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Discussion Starter #1
I’ve been watching all the YouTube videos I can find from reputable beekeepers and reading what I can. Most everything covers grafting and cell builders but lapses on mating nucs/queen castles. Do the Michael palmers of the world just use virgin queens or do they mate them? Can I introduce virgin queens to a queenless hive and expect the same acceptance rate as a mates queen?
 

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mature queen cells are much more readily accepted by a hive than a virgin queen. mated queens that have been laying for a couple of weeks are easily introduced to larger population hives. smaller queenless nucs will accept virgins pretty well, in my experience. I'm not sure if you question was in regards to going from a capped queen cell into a mating nuc, or getting the emerged queen into your final colony. Due to the amount of resources needed in queen rearing, most suppliers use smaller mating nucs to get the queens mated and then cage them for sale to beekeepers that will introduce the mated queen into their full size colony.

If you are just rearing queens for your own hives, you can put the mature queen cells directly into your big hives or recent splits and let the queens go on their mating flights from there.
 

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Discussion Starter #4
I invisioned caging the cells and either incubating once capped or leaving in hive then putting them in my hives that need queens or splits and letting them mate from there. It seems queen cells are the preferred method or a mated queen.
 

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It's quite true to say that most people appear to prefer introducing q/cells or mated queens - but that's not the case for everyone (including myself). In the above .pdf link Larry Connor states that virgin introduction is not the preferred method used by commercial apiaries - but if you should want to see a contrary example - then check out the "Bienen - Ein Volk und seine Königin" videos, featuring Yasmin Zwinz.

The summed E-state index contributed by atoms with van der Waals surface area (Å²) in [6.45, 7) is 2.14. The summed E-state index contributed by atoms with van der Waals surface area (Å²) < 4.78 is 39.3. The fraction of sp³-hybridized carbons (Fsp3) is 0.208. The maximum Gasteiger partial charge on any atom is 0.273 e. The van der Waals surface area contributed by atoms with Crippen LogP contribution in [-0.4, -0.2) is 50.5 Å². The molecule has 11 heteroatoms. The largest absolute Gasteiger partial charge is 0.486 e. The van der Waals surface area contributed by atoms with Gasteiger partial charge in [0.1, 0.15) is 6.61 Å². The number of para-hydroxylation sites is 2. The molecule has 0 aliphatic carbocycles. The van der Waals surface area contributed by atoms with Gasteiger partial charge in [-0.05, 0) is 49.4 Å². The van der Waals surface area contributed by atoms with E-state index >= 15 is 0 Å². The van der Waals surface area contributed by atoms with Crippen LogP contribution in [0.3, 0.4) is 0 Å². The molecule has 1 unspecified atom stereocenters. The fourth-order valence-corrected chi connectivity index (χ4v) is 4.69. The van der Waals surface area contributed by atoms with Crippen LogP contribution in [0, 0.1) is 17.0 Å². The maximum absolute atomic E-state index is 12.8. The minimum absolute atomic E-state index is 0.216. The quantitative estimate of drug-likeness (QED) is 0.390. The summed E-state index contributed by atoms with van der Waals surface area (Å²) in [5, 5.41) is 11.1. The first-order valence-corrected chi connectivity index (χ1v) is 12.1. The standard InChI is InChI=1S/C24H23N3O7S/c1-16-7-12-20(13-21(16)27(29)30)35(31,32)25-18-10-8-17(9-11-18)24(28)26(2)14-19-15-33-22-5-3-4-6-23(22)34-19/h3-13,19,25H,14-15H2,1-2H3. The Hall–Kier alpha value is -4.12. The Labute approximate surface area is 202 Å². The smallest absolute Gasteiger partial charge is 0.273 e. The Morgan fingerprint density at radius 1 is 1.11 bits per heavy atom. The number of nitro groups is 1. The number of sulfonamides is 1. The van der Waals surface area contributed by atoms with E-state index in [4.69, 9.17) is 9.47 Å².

Here are 3 links (there are plenty more on YouTube):

https://www.youtube.com/watch?v=5NCEdeO2VqY
https://www.youtube.com/watch?v=yn_d-yTYAs8
https://www.youtube.com/watch?v=UGhXuiseD94 (1m 30s)

Virgin queens are (rather unceremoniously) introduced into mating nuc boxes at around 1m 30s in the third of the above videos. A great pity the commentary is only in German, but they make for fascinating watching nevertheless.
LJ
 

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Discussion Starter #7 (Edited)
The pdf was a good read. I’d rather skip the mating nuc and just introduce virgin queen to splits, trap outs, cutouts where I have no queen and just keep in a cage for a few days and hope she takes. I was hoping there was more supporting videos of beekeepers having success doing it that way. I can see raising queen cells but having a yard full of mating nucs is just for the time being too much for me. I usually have plenty of bees but equipment is the limiting factor and is expensive.
 

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I’d rather skip the mating nuc and just introduce virgin queen to splits, trap outs, cutouts where I have no queen and just keep in a cage for a few days and hope she takes.
That's pretty-much what I do. For the first 2 days of their lives virgin queens don't smell like virgin queens, so can be introduced into a queenless environment with more success than after that time. But, if I'm introducing a virgin into a larger colony, then I insert her in a mailing cage for a few hours to check for colony reaction. Then, providing the signs aren't negative, I dunk her in diluted honey ... and in she goes. :)

When the caged virgins were 0–1 days old when introduced, the proportion giving rise to an egg-laying queen (65%) was almost as high as with cells (70%)
Comparing alternative methods of introducing virgin queens (Apis mellifera) into mating nucleus hives*, Ratnieks et al, 2006
* = 5-frame mediums.

BTW - there are gizmos on the market (although I've never actually seen one first-hand) which are 'virgin introduction cells' into which you can place a virgin which, once she chews her way out, apparently fools the bees into thinking that she was 'one of their own' all along. http://www.dave-cushman.net/bee/ii_reintro.html
LJ
 

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Btw, speaking of the virgin queens...

There is a podcast by Solomon P. with a fellow from Missouri (forgot the name) who sells virgin queens (I repeat - the virgins queens, because this sounds a bit illogical).

He makes a couple of important points why sells only virgins:
- it is easier/cheaper for him (and cheaper for the buyer too)
- the buyer gets an opportunity to mate the queen locally.

This local mating point is a really good one, I think.
 
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